The allegations that intelligence agency MI5 colluded in the torture of British citizen Binyam Mohamed say a lot about both the security services and the New Labour government.
Mohamed, a British Islamist captured in Afghanistan and flown to Morocco for interrogation, says that his genitals were cut repeatedly and that he was hung by his wrists and beaten until he was sick. Claims have emerged that a British intelligence officer on the spot was aware of what was happening, but, when he wrote to London expressing his concerns, was told he was not required to intervene.
Shadow Home Secretary David Davis claims that there are around 15 other cases suggesting collusion or complicity in torture by MI5 and MI6. The government has not only denied this, but defended the security services to the hilt - as has Kim Howells, the Labour head of Parliament's Intelligence and Security Committee (ISC).
We are in no position to make an informed assessment of the evidence, but many legal figures and civil liberties campaigners have done so - and it seems all too plausible. What should socialists say?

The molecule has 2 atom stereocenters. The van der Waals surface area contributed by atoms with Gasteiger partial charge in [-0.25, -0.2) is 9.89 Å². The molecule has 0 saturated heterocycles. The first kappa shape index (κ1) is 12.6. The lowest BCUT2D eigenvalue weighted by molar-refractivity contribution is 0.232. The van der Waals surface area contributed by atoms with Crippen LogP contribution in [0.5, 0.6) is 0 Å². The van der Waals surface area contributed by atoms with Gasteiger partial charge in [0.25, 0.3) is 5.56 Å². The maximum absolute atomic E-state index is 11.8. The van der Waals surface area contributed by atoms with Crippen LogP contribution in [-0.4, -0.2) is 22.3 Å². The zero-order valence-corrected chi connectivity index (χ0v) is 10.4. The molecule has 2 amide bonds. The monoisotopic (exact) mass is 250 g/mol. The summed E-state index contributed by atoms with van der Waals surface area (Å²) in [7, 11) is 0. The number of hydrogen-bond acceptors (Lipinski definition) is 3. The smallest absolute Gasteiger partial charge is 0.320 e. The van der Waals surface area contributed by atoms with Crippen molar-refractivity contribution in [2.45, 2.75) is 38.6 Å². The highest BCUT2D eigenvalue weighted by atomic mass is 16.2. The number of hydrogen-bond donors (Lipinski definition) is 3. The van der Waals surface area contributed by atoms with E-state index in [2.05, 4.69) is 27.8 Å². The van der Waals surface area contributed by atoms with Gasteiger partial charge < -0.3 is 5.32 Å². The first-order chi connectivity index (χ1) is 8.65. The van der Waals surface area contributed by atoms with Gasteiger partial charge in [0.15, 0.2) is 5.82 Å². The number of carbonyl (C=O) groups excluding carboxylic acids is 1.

We should denounce the creeping legitimisation of torture and demand strict measures against it. There is a real threat from Islamist terrorism, but - even more than the suspension of civil liberties - the use of torture as a means of fighting it is incompatible with democracy and universal human rights. The logic of those who argue for it on utilitarian grounds - that while undesirable it may gain information that prevents widespread loss of life - has no possible end point. Why not torture a suspect's partner and children, or even engage in threats of collective punishment against whole communities? The only way to cut through this deadly logic is to outlaw such practices altogether.
We should call for a public enquiry into the allegations, and insist that this should not be held in secret. This is a call the government and the ISC are so far resisting. We should fight for labour movement representation on that inquiry.
We should demand the abolition of the secret police. MI5 and MI6, for all their pretence of 'openness' and modernity, are agencies through which the ruling class does its dirty work and which do not serve community interests in even the distorted way that the police, while also a ruling-class agency, are sometimes forced to do. We cannot call for the abolition of the police until we are in a position to replace them with something better, but we can and should demand the scrapping of the so-called security services - Britain's secret police.
Lastly, we should redouble our efforts to mobilise the labour movement against the leaders of the Labour Party - political barbarians who in their wholehearted loyalty to the capitalist state have allowed the Tories to present themselves as champions of civil liberties and human rights.